Posted Sep 2, 2015
3 Things You Need to Know If You’re Moving to San Francisco
San Francisco is one of the most desirable places in the US to live. The booming tech industry has drawn a lot of people with good salaries to the City by the Bay. However, the relatively small geographic area (seven by seven miles) keeps the housing supply much lower than demand, and so moving to San Francisco can be quite an expensive endeavor.
San Francisco is beautiful, charming, elegant, and is a city of distinct neighborhoods, each with its own personality. There are a lot of reasons why you might be considering a relocation to the Bay Area, but there are some key things you’ll want to keep in mind before you make San Francisco your permanent home.
In our recent Rental Market Report we looked at rents across San Francisco and in the most popular neighborhoods. City-wide, the median rental rate jumped by 10% in the past year. If you were looking for an apartment in the summer of 2014, the typical price you would have expected to pay would have been $3,450 per month. Today that number has climbed to $3,795.
If money is no object, congratulations, you have your pick of where to live. But for those on a limited budget, choosing a neighborhood to call home is more complicated than just figuring out which one best fits your personality. Here are some suggestions for the rest of us:
1. Rent Control Matters
One of the ways San Francisco has attempted to keep prices affordable is through rent control. Landlords of older buildings can only raise rents on tenants by around 2% or less each year.
If you can find an apartment that’s rent controlled, you have some greater certainty that next year your landlord won’t increase your rent by hundreds of dollars. Even though older homes might not look as shiny and new as the high rises you see being built across the city, you won’t have to worry about neighborhood price increases.
And if you see yourself staying in San Francisco for awhile, several years from now you could find yourself paying much less than market rate for a good older apartment.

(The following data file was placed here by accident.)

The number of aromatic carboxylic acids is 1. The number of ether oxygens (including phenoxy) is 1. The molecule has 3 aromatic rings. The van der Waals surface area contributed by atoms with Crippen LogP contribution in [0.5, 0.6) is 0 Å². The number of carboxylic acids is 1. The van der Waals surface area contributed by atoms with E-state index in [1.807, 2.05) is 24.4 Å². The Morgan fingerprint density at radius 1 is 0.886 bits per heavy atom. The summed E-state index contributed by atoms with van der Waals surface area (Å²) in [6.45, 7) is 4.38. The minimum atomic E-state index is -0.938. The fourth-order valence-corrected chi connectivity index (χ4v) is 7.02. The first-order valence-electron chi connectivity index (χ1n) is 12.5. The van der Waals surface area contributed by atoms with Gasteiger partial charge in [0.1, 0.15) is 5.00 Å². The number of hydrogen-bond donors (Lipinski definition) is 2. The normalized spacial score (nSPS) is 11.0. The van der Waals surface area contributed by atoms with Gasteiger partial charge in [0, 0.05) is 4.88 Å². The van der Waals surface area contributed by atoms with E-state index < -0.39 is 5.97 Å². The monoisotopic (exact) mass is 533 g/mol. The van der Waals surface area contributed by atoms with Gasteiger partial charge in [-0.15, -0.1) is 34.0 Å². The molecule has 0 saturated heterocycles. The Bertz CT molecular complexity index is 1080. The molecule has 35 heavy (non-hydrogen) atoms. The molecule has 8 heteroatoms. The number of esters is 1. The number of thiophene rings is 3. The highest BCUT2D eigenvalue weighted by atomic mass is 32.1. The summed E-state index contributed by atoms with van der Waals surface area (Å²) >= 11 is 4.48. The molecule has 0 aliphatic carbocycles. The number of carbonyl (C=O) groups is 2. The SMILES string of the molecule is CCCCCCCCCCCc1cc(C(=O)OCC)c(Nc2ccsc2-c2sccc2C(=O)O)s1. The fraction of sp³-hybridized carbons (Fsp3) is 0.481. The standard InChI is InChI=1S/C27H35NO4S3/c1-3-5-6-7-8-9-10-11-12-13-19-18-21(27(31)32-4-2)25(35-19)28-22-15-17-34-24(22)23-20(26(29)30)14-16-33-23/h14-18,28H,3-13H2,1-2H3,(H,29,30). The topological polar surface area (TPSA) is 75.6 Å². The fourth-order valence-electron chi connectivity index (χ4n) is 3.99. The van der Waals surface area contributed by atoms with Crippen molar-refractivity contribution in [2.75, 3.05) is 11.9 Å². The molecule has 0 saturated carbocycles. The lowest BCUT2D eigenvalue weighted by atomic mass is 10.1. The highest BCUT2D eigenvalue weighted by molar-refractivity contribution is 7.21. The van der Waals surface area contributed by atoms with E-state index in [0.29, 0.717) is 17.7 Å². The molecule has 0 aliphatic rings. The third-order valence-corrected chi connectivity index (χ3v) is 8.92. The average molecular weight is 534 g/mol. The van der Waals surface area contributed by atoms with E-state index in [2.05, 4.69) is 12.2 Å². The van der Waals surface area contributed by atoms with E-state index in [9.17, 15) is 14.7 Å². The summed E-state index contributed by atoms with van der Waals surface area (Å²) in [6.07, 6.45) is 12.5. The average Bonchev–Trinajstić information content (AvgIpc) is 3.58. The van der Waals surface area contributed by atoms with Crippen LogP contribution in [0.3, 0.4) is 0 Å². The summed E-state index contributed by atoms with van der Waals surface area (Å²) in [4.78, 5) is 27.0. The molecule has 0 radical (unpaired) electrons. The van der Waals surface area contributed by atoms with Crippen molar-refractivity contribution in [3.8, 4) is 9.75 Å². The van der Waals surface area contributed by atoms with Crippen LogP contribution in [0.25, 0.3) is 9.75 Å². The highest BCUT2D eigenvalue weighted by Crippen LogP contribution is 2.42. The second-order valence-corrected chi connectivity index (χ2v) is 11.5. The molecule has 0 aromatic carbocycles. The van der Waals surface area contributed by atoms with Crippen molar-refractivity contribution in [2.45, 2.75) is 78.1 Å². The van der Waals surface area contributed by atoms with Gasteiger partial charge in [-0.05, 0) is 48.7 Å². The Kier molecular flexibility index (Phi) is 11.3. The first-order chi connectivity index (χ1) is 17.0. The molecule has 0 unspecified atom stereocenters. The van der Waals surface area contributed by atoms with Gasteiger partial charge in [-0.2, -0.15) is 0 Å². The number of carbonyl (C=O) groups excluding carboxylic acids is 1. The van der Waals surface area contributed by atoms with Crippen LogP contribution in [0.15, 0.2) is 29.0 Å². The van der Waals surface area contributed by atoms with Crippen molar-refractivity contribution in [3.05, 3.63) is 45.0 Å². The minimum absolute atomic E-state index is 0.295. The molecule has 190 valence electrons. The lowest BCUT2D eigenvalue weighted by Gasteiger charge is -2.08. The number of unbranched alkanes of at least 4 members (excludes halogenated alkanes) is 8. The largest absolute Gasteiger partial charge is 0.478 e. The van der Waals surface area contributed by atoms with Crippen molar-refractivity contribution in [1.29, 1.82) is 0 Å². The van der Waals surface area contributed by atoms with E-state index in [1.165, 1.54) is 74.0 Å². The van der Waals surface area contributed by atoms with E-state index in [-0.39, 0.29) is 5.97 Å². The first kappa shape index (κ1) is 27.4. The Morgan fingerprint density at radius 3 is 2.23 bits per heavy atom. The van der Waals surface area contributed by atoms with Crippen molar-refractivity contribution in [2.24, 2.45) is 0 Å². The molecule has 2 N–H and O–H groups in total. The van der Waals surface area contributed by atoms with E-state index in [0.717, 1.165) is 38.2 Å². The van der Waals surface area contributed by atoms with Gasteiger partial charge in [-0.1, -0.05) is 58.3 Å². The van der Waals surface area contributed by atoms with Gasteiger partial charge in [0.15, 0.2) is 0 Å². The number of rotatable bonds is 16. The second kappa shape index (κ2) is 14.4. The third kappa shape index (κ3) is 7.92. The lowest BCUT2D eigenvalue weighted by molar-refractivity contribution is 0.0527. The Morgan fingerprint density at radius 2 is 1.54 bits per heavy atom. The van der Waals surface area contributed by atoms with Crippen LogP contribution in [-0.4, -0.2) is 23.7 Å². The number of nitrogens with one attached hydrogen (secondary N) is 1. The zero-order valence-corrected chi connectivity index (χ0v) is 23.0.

2. Look to Second-Tier Neighborhoods
Everyone wants to have it all. But to save money in an expensive city, you need to be ready to sacrifice on some preferences to find a place you can afford. That’s why a lot of savvy renters look to second-tier neighborhoods that are further away, such as The Sunset and The Richmond instead.
Adding some time to your commute is an easy way to save money on rent. And if you can find a spot that’s close to a transit stop, it will minimize the downside of living further away.
3. Cheaper Areas Downtown Are Rapidly Improving
While some of the neighborhoods closer to the Financial District and Union Square might not be the most desirable, they are being rapidly improved (Civic Center and the Tenderloin for example). In cheaper neighborhoods downtown, you get to be closer to everything, but you give up some of the solitude and safety of the cheaper neighborhoods further away.
When moving to one of these downtown spots, if you’re extra savvy, you might be able to find a quieter block in an otherwise busy area. And as these areas of the city get improved, if you end up sticking around for awhile in a rent controlled apartment, you may find yourself living in an affordable place several years from now in a formerly sketchy neighborhood.
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